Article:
Shock Horror: Folklore of Disaster 1
SHOCK HORROR: The Folklore of Disaster
© Warren Fahey
This is a book about disaster folklore and how we unconsciously use humour to share grief. It is also about how we create humour and pass it on to our immediate circle and beyond. In particular it shows us the role of the Internet as a new means of circulating humour and folklore.
There is little doubt that the world changed forever after the terrorist attacks on America, September 11, 2001 and, because of the immediacy of modern communication, many of us will go to the grave with the horrific images we observed ‘live from New York’. Our world has seen horrors before and, sadly, we do not seem to learn from our shared history. One of the most startling and repeated comments that emerged from stunned television viewers was that “watching the live broadcast was very similar to watching a familiar thriller movie”. Have we become so insensitive to violence and pain that we have such blurred vision?
It is now some months since the attacks and the governments of the world continue to encourage a return to normalcy as they attempt to explain the how, why and where behind the terrorism. Some say this is the opportunity the world needed to reassess the role of government, business and religion whilst others point to the retaliation attacks and the still bloody war zones in every corner of the globe. If anything it has made us more aware of our vulnerability and, hopefully, the importance of international harmony. In the meantime America continues to clean up ‘Ground Zero’ and, at the same time, reduce Afghanistan to a veritable rubble heap.
Folklore has played an ongoing role in the aftermath of the terrorist attacks and it makes for a shocking reminder as to who we are, where we have come from and where we are going as a global community. Confusion appears to rule supreme as we aggressively question civil liberty, the power of governments, the role of religion, the separation of church and state and the wealth inequality of nations. Personal and business confidence is at an all-time low and every second person is looking around for someone to take the blame. At the same time it is important we actually cope with these stressful situations even though, in these media-driven times, it is a communal learned response rather than an individual one. Government leaders can make political and humane speeches, monuments can be erected and vigils staged however we humans crave for something closer to our communal being. Tragedy creates unique stresses and one of the characteristic ways in which the human psyche responds is through the use of humour. This is a relatively new mechanism and if one were to place a date on its adoption the assassination of John F Kennedy would be a logical starting point. This type of disasters is treated differently from the more immediate catastrophes such as cyclones, floods, bushfires or vehicular accidents. In such cases, emotions are suppressed as individuals put aside their personal feelings and join a community effort to assist through donation or direct action. Folklorists have employed the term ‘media disaster syndrome’ to cover disasters like Kennedy’s assassination and the recent attacks on America. This syndrome produces a variety of folklore response including hero-myth, urban myth, deitification and humour.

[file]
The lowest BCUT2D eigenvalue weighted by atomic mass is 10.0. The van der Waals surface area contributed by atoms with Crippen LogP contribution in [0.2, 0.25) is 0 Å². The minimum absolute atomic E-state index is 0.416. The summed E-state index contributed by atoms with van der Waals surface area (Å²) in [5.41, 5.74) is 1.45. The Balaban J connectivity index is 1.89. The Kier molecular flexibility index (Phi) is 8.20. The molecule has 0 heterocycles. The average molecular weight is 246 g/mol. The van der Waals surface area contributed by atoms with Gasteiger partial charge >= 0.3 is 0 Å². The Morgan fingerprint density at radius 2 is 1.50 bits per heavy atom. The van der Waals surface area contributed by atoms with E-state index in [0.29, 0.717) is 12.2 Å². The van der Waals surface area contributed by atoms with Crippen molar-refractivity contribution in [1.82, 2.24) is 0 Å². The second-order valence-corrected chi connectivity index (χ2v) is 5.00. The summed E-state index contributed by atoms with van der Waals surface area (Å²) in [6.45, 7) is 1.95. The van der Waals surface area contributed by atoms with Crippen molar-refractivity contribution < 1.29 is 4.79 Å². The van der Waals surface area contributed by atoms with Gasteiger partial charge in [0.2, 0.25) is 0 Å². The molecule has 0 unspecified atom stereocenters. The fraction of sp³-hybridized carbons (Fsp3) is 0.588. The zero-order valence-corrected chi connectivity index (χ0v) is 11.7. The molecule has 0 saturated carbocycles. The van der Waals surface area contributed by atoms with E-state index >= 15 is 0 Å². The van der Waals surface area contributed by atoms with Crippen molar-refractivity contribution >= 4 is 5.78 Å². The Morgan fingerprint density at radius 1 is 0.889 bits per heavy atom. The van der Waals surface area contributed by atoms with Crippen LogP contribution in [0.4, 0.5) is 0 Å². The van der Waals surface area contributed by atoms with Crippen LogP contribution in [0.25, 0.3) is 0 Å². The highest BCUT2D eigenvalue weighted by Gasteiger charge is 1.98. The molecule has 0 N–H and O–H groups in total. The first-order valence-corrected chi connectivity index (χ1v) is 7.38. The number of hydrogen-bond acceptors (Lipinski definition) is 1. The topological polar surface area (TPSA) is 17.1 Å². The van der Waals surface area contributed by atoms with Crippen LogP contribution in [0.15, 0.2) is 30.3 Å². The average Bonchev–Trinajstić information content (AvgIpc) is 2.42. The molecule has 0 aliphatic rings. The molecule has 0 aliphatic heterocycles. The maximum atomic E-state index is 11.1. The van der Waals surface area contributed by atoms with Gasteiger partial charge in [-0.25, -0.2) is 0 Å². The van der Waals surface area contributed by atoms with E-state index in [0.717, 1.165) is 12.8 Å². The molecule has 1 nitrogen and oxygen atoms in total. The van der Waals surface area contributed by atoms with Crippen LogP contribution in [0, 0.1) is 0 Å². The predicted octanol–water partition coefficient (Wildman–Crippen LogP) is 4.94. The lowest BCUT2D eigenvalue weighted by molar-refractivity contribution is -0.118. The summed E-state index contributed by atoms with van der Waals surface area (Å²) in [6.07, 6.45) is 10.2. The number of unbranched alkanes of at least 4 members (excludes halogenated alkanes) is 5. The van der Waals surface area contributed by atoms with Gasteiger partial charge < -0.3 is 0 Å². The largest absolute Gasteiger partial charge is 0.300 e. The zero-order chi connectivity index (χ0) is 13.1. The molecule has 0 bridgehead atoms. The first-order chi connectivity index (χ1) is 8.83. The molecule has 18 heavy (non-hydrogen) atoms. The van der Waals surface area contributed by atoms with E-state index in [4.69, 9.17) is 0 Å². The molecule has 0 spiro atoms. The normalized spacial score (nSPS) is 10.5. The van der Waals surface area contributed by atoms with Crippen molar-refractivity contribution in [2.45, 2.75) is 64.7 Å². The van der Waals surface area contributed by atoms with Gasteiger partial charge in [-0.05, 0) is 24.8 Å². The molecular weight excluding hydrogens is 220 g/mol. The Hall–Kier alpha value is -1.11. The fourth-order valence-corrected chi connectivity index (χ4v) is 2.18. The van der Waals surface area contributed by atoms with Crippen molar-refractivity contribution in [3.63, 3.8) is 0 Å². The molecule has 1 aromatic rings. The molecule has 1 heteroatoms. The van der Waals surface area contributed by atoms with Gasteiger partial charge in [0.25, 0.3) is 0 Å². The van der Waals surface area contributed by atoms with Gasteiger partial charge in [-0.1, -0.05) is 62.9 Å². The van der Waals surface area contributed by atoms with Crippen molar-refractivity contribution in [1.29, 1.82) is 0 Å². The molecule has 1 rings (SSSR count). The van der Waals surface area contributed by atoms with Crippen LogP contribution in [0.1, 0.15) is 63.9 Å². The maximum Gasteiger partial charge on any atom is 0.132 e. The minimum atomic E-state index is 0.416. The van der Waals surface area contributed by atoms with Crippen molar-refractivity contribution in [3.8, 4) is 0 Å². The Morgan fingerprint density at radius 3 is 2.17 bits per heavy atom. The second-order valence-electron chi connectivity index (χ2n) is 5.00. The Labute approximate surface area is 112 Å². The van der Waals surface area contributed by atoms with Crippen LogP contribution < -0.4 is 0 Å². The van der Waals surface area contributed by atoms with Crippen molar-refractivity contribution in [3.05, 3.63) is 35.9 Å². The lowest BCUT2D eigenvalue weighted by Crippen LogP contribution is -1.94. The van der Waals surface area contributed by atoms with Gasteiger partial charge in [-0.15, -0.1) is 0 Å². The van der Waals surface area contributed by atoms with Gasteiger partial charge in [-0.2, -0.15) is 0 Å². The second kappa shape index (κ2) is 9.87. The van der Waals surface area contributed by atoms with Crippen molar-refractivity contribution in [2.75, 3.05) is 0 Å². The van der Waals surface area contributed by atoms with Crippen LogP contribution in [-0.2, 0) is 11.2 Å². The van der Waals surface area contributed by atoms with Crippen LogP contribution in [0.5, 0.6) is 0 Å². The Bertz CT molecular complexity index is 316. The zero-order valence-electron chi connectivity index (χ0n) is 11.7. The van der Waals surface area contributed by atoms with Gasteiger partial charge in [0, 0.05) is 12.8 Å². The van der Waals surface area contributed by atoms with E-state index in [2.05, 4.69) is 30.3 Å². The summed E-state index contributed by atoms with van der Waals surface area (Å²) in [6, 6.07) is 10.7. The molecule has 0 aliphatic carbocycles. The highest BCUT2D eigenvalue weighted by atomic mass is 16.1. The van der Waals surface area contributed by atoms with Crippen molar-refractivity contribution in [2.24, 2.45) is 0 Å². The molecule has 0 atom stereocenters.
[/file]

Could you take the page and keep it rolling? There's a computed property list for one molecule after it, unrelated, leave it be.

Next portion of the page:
The attack on New York, as a ‘media disaster’, was watched by millions of people as they were continually shown the review footage of the actual event. The normal response to a disaster would be to encourage support action however, in this instance, the viewers were stunned as the events appeared ‘unreal’ and distant from our lives making viewers feel as if there was nothing they could do to help. Because of this feeling of inadequacy the public falls back on a variety of symbolic improvised responses as a way of signaling solidarity with the people directly affected by the tragedy. A rush to donate blood was the first American public response following a casual remark by one of the safety workers on the site.